Symmetric Computation
Anuj Dawar
(University of Cambridge).
Course Summary 
About the lecturer 
Location and schedule 
Materials
The notion of a symmetric algorithm, i.e. one with an explicit combinatorial property that guarantees isomorphisminvariant computation, arises naturally in the context of database theory, finite model theory, circuit complexity, the theory of relational machines, and theory of linear programming. The apparently very different models of symmetric computation developed in these disparate fields have recently been shown to be closely related both in terms of expressive power and underlying theory. The set of ideas that emerge in all of these cases have coalesced into a coherent and robust theory of symmetric computation. This course will introduce this exciting and emerging new theory. In particular, I will present the various symmetric models introduced in these fields and establish their close relationship. I will develop the common theory and the methods for proving upper and lower bounds on expressive power. These rest on the WeisfeilerLeman equivalences, the related notion of counting width and logical reductions.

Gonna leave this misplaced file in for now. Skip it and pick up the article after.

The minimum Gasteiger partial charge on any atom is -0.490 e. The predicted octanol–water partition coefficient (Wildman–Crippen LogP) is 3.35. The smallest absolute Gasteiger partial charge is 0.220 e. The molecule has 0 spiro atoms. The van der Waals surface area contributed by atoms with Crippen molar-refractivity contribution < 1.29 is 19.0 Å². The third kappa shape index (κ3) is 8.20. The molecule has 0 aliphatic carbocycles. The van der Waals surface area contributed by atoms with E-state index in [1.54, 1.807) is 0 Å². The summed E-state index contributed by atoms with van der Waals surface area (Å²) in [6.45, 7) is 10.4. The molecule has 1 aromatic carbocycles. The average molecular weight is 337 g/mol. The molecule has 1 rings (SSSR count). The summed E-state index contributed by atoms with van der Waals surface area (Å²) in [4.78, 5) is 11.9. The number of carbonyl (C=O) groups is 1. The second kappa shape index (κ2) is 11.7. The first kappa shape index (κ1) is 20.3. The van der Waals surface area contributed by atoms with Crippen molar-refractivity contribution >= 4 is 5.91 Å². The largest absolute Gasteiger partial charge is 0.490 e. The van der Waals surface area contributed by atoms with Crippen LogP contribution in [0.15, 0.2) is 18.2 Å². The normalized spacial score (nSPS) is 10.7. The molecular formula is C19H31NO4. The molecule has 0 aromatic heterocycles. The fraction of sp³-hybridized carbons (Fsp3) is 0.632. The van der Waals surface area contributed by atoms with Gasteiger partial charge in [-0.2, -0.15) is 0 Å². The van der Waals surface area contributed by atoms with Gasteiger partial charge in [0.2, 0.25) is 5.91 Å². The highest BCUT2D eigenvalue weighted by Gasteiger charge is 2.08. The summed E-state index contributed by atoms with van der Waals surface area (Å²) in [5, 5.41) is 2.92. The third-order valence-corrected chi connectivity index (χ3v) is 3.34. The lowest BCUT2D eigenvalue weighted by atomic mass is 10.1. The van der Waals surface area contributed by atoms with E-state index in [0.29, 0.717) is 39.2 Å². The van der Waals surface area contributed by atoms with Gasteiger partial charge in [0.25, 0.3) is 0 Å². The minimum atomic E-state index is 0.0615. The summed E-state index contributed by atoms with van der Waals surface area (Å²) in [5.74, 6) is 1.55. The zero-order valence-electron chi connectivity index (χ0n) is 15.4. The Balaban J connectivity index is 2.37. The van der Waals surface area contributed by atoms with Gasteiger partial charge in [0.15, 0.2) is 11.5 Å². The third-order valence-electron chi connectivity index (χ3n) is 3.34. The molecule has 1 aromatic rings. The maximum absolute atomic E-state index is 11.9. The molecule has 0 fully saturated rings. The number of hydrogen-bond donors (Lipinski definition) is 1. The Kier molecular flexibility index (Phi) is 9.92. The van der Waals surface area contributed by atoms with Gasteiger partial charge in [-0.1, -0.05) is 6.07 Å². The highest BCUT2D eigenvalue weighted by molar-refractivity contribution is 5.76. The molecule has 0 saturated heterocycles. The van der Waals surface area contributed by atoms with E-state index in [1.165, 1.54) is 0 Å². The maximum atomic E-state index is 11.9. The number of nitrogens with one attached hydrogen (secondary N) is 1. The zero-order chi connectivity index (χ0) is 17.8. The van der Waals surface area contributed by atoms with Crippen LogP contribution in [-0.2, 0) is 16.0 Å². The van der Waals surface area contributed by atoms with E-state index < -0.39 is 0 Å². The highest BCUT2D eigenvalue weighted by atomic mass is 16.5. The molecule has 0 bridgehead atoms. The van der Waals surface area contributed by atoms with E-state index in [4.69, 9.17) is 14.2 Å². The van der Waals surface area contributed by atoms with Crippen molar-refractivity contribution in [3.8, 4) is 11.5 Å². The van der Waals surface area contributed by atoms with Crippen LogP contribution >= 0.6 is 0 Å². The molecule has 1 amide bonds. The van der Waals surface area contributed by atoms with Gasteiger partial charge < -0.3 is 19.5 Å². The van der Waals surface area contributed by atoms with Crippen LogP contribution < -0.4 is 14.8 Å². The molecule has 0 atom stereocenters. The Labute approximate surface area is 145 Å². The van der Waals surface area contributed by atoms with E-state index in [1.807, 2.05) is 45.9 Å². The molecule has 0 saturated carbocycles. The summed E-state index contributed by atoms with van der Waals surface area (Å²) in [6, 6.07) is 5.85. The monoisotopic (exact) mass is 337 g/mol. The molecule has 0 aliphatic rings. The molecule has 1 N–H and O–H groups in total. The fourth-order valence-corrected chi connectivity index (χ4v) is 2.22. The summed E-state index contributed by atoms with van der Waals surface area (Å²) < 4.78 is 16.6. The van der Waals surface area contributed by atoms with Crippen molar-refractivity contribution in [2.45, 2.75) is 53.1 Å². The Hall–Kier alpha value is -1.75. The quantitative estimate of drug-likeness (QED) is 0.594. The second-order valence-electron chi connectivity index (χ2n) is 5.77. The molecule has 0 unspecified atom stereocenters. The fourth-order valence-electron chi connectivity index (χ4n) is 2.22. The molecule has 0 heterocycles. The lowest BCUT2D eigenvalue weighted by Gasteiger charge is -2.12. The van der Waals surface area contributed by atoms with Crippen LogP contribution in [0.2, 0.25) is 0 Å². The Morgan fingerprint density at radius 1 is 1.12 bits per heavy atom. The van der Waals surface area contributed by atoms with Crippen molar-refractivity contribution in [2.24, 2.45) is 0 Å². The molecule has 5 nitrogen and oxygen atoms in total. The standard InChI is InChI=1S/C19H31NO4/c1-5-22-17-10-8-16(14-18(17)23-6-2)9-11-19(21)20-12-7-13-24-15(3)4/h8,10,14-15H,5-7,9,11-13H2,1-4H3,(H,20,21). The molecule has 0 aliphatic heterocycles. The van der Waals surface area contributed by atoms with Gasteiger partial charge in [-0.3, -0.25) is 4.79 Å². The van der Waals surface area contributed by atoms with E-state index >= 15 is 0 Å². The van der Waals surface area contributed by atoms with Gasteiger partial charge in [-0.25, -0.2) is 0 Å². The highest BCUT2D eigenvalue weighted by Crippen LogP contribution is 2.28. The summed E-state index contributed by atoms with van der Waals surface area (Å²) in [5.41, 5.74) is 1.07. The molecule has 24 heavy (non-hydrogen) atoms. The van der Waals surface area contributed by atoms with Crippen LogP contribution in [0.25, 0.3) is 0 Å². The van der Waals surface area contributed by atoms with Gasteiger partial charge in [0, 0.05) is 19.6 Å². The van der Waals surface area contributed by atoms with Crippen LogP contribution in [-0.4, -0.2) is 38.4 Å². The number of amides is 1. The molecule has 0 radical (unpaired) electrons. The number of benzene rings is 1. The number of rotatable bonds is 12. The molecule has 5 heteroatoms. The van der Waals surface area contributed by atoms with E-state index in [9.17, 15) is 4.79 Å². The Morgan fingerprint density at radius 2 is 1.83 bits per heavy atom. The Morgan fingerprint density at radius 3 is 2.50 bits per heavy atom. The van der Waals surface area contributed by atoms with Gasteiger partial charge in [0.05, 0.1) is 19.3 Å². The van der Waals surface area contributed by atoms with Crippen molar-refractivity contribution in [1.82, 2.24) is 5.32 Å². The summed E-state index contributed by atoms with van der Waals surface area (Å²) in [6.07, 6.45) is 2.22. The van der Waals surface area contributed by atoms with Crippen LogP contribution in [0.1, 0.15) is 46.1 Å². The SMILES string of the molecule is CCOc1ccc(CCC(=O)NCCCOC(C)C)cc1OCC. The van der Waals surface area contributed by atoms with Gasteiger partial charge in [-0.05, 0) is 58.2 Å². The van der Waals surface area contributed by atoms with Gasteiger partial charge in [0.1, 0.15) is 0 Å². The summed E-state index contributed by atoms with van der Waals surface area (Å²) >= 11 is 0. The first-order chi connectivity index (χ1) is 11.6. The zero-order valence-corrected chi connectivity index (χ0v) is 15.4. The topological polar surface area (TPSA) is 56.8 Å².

About the lecturer:
Anuj Dawar is Professor of Logic and Algorithms at the University of Cambridge, where he has been a member of the faculty since 1999. He obtained a Bachelor's degree from IIT, Delhi and a Master's degree from the University of Delaware before going on to get his PhD from the University of Pennsylvania in 1993. Before coming to Cambridgehe worked for several years as a postdoc and a lecturer at Swansea University.
Professor Dawar has an interest in computational complexity theory, which seeks to understand the fundamental limitations of some of our most powerful algorithmic techniques. He has worked for many years on approaches to complexity based on logic  by relating computational complexity to problems of definability. Recently he has been focusing on the role of symmetry in computation, both as a resource and a limitation.
MIMUW, room 5440.



Materials
 lecture 1
 lecture 2
 lecture 3
Assignment: problem set. Please submit the solutions to anuj.dawar at cl cam ac uk by 30 November.